- THE PENITENCE. Second conversion

Created: Monday, 23 June 2014 Last Updated: Tuesday, 23 September 2014

THE PENITENCE
Second conversion


1. – When the problem comes up, the questions that people raises upon the sacrament of penitence are diverse and deep. Even taking into account the renovation efforts carried out after de Vatican Council II, the sacrament continues in crisis. It is necessary to revise the tradition in the light of the Gospel. The knowledge of the changes that have taken place along history may help to solve the problem.
2.-   During the six initial centuries, public penitence is carried out: it assumes a second conversion process that takes place after the baptism. From the VII century, private penitence becomes normal; it takes place alone with the priest and may be repeated along all the life. Council Vatican II establishes the penitential rite revision in order to manifest “the nature and effects of the sacrament” in a clearer way. (SC 72).
3.-   Penitence is the same that conversion: it implies a change in mentality, heart and behaviour. During the first centuries the first conversion begins with the answer given to the first evangelization and it is developed in a catechumenal process culminating in the baptism. But, the baptized may commit grave sins. In this case, the second conversion is applied. It is necessary if it is desired to participate again in the life of the community.
4.-   The practice of the fraternal correction before situations that require conversion appears in the Gospel: If your brother has sinned against you, go and speak to him alone, and if he listens to you, you have won your brother. If he does not listen to you, take with you two or three others so that the case may be decided by the evidence of two or three witnesses. If he still refuses to listen to them, inform the assemble church about him. But of he does not listen to the church, then regard him as a pagan or a publican. I say to you: whatever you bind on earth, Heaven will keep bound; and whatever you unbind on earth, Heaven will keep unbound. (Mt 18, 15-18). What it is said here to all of the disciples it is said, in a especial way, to Peter (16,19)
5. The words to bound and to unbound mean to separate the sinner from the community (excomunion) and to receive again in it. The resurrected Lord entrusts to his disciples the mission to forgive or to retain the sins: “Receive the Holy Spirit; for those whose sins you forgive, they are forgiven; for those whose sins you retain, they are retained.” (Jn 20, 22-23). On his part, Paul says to the community of Corinth: “We are entrusted with the service of reconciliation” (2 Co 5, 19). The parables of the lot sheep, of the lost drachma and of the prodigal son emphasize God´s mercy (Lk 15)

6. In the New Testament, the clues of grave sins are not common, but thre are. So, in the community of Corinth the incestuous is taken out of the community (1 Co 5, 1-13). For anyone who has offended Paul, the apostle request the communion with him to be renewed (2 Co 2, 5-11): Paul’s adversaries try, by all means, to discredit him (10-12). There are discords, envies, angers, disputes, slanders, gossips, insolences, disorders” (12, 20). There are “those who sinned and they did not convert themselves from their acts of impurity, fornication and licentiousness” (12, 2¸see Acts 15, 29 and Lv 18).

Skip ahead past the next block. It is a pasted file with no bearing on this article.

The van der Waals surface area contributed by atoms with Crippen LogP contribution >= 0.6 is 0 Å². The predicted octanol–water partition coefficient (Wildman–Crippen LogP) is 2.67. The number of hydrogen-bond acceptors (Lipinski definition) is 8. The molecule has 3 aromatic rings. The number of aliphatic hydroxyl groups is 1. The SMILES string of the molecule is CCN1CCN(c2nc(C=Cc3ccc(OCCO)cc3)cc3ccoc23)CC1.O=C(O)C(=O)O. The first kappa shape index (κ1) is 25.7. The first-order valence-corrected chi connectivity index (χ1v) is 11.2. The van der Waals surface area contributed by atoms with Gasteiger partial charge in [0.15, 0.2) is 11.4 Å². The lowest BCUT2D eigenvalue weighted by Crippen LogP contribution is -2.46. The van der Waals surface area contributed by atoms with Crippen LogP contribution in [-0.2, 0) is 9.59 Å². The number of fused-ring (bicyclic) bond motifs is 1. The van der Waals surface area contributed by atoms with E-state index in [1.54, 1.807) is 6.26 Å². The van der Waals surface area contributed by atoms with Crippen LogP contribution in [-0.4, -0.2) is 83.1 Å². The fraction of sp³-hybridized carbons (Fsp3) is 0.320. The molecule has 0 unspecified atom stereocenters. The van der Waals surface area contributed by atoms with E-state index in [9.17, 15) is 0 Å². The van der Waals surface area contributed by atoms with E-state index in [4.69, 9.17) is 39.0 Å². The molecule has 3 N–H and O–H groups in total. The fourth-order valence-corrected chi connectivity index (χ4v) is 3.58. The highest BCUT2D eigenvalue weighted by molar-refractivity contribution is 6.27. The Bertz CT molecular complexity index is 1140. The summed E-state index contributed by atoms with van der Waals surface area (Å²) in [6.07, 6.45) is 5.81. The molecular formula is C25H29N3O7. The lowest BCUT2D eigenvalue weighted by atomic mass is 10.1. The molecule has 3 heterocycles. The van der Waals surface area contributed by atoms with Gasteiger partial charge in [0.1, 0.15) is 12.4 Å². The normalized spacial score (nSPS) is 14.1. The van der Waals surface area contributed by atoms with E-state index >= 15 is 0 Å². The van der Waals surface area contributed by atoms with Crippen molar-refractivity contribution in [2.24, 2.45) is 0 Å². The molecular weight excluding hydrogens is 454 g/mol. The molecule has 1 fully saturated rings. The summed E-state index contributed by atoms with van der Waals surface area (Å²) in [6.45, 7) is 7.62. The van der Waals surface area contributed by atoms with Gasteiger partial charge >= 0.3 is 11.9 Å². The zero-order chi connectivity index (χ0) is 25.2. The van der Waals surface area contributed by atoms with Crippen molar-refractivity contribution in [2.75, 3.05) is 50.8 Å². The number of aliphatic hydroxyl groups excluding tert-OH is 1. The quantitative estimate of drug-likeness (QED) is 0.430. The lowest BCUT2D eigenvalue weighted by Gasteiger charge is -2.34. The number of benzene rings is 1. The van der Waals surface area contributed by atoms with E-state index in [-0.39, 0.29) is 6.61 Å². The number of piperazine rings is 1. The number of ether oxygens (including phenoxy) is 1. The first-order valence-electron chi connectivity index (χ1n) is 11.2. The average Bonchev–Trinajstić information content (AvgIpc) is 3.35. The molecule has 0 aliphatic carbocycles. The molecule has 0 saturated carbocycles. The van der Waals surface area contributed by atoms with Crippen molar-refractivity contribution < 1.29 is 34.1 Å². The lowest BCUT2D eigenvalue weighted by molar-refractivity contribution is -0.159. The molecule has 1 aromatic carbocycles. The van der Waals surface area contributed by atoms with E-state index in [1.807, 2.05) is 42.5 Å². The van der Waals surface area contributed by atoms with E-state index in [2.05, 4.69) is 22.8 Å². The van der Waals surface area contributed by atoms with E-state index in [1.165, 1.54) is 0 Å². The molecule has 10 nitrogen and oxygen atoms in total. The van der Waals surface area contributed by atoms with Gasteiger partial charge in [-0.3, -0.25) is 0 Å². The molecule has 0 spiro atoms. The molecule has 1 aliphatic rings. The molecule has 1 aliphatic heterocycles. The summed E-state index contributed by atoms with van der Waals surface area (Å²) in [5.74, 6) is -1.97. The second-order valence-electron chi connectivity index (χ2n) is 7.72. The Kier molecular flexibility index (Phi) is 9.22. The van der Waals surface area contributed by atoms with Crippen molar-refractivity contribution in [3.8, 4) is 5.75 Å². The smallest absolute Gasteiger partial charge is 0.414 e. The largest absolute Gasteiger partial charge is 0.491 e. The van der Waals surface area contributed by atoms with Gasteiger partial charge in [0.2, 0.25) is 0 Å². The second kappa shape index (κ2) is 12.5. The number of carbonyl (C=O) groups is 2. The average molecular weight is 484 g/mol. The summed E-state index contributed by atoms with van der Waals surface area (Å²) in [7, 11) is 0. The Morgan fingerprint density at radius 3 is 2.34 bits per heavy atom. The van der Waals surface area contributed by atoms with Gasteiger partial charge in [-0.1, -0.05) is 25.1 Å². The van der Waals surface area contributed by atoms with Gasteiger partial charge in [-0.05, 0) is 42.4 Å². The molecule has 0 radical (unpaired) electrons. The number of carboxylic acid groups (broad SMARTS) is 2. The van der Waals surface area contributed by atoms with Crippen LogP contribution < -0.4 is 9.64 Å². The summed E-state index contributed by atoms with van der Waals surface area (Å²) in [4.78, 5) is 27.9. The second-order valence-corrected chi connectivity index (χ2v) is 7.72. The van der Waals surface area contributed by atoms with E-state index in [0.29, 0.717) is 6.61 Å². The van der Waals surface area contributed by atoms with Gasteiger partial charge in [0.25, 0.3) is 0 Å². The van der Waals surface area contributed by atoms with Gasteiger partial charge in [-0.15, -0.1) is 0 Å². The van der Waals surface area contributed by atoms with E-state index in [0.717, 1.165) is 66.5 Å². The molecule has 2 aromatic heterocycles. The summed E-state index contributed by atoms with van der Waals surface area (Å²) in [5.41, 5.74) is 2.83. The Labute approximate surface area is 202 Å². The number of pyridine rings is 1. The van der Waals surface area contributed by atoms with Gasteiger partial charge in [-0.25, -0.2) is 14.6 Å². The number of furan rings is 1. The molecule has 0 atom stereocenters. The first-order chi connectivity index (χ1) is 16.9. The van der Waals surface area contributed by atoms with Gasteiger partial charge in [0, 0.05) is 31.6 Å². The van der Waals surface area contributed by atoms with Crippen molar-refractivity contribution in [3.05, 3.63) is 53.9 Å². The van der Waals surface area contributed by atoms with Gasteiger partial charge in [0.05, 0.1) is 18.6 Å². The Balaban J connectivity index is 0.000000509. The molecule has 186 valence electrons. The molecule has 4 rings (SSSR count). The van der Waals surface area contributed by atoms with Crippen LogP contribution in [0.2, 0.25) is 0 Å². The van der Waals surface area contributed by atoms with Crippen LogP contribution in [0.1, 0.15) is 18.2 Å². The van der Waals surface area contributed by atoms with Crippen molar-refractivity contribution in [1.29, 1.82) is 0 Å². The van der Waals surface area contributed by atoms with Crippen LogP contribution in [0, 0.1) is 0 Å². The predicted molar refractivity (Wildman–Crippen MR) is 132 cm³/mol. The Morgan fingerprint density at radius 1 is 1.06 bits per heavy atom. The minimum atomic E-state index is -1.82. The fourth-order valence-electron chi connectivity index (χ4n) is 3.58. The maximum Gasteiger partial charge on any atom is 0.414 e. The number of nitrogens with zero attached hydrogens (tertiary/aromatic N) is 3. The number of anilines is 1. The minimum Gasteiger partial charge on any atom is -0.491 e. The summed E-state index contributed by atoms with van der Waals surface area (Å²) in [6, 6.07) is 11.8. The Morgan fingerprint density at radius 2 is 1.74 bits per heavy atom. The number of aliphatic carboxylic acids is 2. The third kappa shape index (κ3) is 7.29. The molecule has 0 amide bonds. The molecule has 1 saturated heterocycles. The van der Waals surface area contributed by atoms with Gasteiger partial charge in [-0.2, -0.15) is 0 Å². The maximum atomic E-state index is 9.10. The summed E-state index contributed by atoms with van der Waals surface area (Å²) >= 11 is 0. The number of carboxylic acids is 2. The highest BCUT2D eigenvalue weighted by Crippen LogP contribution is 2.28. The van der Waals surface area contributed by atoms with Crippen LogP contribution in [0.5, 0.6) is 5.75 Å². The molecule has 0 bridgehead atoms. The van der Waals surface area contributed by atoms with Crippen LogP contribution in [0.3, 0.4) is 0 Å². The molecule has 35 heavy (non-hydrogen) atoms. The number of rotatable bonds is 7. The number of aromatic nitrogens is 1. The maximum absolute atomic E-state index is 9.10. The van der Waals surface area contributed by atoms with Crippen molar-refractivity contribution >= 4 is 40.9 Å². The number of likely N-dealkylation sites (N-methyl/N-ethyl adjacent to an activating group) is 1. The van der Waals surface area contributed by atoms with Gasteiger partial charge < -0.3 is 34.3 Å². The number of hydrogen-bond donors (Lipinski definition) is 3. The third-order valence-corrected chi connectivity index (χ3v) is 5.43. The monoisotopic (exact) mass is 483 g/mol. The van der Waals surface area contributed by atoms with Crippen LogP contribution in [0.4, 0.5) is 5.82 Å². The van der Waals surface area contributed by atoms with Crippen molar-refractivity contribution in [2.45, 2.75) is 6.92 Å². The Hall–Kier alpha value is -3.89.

7. Up to the VII century, the Church acknowledges three ways for the forgiveness of sins: 1) the baptism, that cleanse the man of any sin previously committed; 2) the daily penitence for the less grave sins, through the prayer, listening the Word, the property communication (1P 4,8), and the fasting; besides, from the beginning the liturgy includes a general confession of the sins that serves like a preparation for the Eucharist; 3) the public penitence, demanded for the grave sins, like adultery, homicide and apostasy (the abandonment of the faith). The Decalogue indicates, like summary, the limits out of which communion is not possible (Ex 20; see Lk 18,20). Talking about the fasting, it is said in the Hermas Shepherd, a book written in the II century: “You don’t know how to fast for the Lord, neither this useless fast you offer him is truly a fast…. Fast, for a change, for God a fast like this: you shall not make any evil in your life, but you shall serve the God with a clean heart; keep his commandments, walk on his precepts and no bad desire step up to your heart” (fifth Comp., 4-5).
8. Altogether with those of the New Testament, the most ancient testimonies upon the practice of the public penitence belong to those named the Apostolic Fathers. In Clement´s first letter, near the end of the I century, it is said: “Let us pray even us for those who are under sin so that modesty and humility are granted to them, so they may submit, not to us, but to God’s will”. (56,1). It is clearly established at the beginning of the Her mas Shepherd the principle of a unique penitence after the baptism. The Christian falling in grave sin  could resort to it only once in his life: “Those that with all their heart made penitence… and do not add again sins to sins, will receive from the Lord the cure of their passed sins”. (Eighth Comp. 3). At the beginning of the III century, Tertulian talks about the “second table (of salvation) after the wreck that means the loss of grace” (Upon the penitence, 4,2).